SAIR 3::Bronze Age farms and Iron Age farm mounds of the Outer Hebrides
by John Barber
with contributions by Geoff Collins, Lisbeth Crone, Alan Duffy, Andrew Dugmore, Nyree Finlay, Will Forbes, Ann-Marie Gibson, Paul Halstead, Ken Hirons, Heather F James, Andrew Jones, Glynis Jones, Frances Lee, Darag Lehane, Ann MacSween, Antoinette Mannion, Ian D Mate, Rod McCullagh, Simon Moseley, Andrew Newton, Chris Pain, Alix Powers, Jim Rideout, William Ritchie, Marian Scott, Dale Serjeantson, Andrea Smith & Nigel Thew
Published in March 2003 by The Society of Antiquaries of Scotland, in association with The Council for British Archaeology and Historic Scotland, in Adobe Acrobat format. Available free of charge (see Terms & Conditions of Use).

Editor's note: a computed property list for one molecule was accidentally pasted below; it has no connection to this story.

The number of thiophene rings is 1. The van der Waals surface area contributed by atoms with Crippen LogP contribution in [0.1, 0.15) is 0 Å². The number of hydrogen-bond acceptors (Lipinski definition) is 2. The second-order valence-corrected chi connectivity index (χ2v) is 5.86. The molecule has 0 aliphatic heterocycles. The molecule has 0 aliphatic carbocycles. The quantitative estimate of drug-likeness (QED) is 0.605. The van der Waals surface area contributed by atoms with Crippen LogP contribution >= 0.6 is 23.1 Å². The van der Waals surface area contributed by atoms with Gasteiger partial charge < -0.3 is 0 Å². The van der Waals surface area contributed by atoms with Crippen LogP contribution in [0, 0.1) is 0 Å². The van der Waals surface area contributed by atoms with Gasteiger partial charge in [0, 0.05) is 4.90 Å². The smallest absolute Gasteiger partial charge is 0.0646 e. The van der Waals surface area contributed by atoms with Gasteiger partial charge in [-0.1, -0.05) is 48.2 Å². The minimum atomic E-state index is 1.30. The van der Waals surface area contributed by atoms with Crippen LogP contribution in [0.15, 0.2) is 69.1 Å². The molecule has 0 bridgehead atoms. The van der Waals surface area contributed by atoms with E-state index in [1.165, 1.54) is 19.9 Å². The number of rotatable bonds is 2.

Hebridean sites of the coastal sand cliffs and associated machair, or sandy plain have been known for many years. Artefacts and ecofacts of various types have long been collected from archaeological sites in the eroding sand-cliffs of the machairs of the Outer Hebrides. Early in 1983, personnel of the then Central Excavation Unit of Historic Scotland's predecessor revisited very nearly all of the coastal archaeological sites then known in the Long Isle, with the specific task of identifying those at immediate threat from coastal erosion and of assessing the feasibility of their excavation or preservation. Some 32 sites were seen to be undergoing active erosion; at nine of them preservation was not being pursued and excavation was feasible. These sites were of two morphotypes: sites exposed in roughly vertical sand-cliffs and sites exposed over relatively large horzontal areas of sand deflation. It was decided to examine one sand-cliff site along its exposed face. The site selected was Balelone in North Uist, its excavation designed to explore both the problems associated with the excavation of deep midden sites with complex stratigraphy and the not-inconsiderable problems of excavation in sand. In the light of the Balelone trial excavation, a new approach was called for. A structured approach aimed firstly at establishing the three-dimensional extent of the sites to be examined (by coring at the intersections of a 10m grid laid out over an area of 100 x 100m). Four sites were then sampled (the sand-cliff sites of Baleshare, on the island of the same name off the west coast of North Uist and Hornish Point, South Uist and the deflation sites of South Glendale, South Uist and Newtonferry, North Uist) within a rigorously-defined research framework. Tapestry excavation, that is the excavation and recording of a strip of deposits along an exposed face, was the preferred method of investigation because it did not expose any more of the site to erosion than had previously been exposed. The authors conclude that tapestry excavations are appropriate for deeply-stratified sites with complex stratigraphies, where the conservation of the unexcavated remains is a high priority. Thus, they provide an ideal mechanism for sampling on such sites, e.g. coastal erosion sites, urban assessments etc.